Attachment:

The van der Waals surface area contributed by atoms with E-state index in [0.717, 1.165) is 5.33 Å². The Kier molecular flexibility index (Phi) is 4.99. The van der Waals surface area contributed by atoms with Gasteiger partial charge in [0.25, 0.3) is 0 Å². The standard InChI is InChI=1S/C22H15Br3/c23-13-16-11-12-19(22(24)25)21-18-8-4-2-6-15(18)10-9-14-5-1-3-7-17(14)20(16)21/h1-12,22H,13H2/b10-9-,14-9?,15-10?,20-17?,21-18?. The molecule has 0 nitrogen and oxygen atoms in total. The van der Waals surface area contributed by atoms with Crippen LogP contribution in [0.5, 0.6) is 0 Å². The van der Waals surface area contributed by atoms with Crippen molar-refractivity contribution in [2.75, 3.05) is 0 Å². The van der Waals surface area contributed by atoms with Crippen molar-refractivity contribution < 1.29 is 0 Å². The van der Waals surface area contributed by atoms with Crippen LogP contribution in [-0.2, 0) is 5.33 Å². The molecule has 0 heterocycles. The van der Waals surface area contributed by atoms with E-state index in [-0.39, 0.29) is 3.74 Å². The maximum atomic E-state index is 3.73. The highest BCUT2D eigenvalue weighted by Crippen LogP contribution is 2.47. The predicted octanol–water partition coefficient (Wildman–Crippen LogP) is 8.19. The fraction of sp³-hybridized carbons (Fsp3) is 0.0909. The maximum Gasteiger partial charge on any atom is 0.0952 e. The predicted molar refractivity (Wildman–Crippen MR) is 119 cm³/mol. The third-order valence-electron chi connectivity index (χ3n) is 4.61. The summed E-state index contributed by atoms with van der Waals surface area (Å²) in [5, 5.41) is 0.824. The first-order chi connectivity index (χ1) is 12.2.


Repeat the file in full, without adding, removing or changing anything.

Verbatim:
The van der Waals surface area contributed by atoms with E-state index in [0.717, 1.165) is 5.33 Å². The Kier molecular flexibility index (Phi) is 4.99. The van der Waals surface area contributed by atoms with Gasteiger partial charge in [0.25, 0.3) is 0 Å². The standard InChI is InChI=1S/C22H15Br3/c23-13-16-11-12-19(22(24)25)21-18-8-4-2-6-15(18)10-9-14-5-1-3-7-17(14)20(16)21/h1-12,22H,13H2/b10-9-,14-9?,15-10?,20-17?,21-18?. The molecule has 0 nitrogen and oxygen atoms in total. The van der Waals surface area contributed by atoms with Crippen LogP contribution in [0.5, 0.6) is 0 Å². The van der Waals surface area contributed by atoms with Crippen molar-refractivity contribution in [2.75, 3.05) is 0 Å². The van der Waals surface area contributed by atoms with Crippen molar-refractivity contribution < 1.29 is 0 Å². The van der Waals surface area contributed by atoms with Crippen LogP contribution in [-0.2, 0) is 5.33 Å². The molecule has 0 heterocycles. The van der Waals surface area contributed by atoms with E-state index in [-0.39, 0.29) is 3.74 Å². The maximum atomic E-state index is 3.73. The highest BCUT2D eigenvalue weighted by Crippen LogP contribution is 2.47. The predicted octanol–water partition coefficient (Wildman–Crippen LogP) is 8.19. The fraction of sp³-hybridized carbons (Fsp3) is 0.0909. The maximum Gasteiger partial charge on any atom is 0.0952 e. The predicted molar refractivity (Wildman–Crippen MR) is 119 cm³/mol. The third-order valence-electron chi connectivity index (χ3n) is 4.61. The summed E-state index contributed by atoms with van der Waals surface area (Å²) in [5, 5.41) is 0.824. The first-order chi connectivity index (χ1) is 12.2.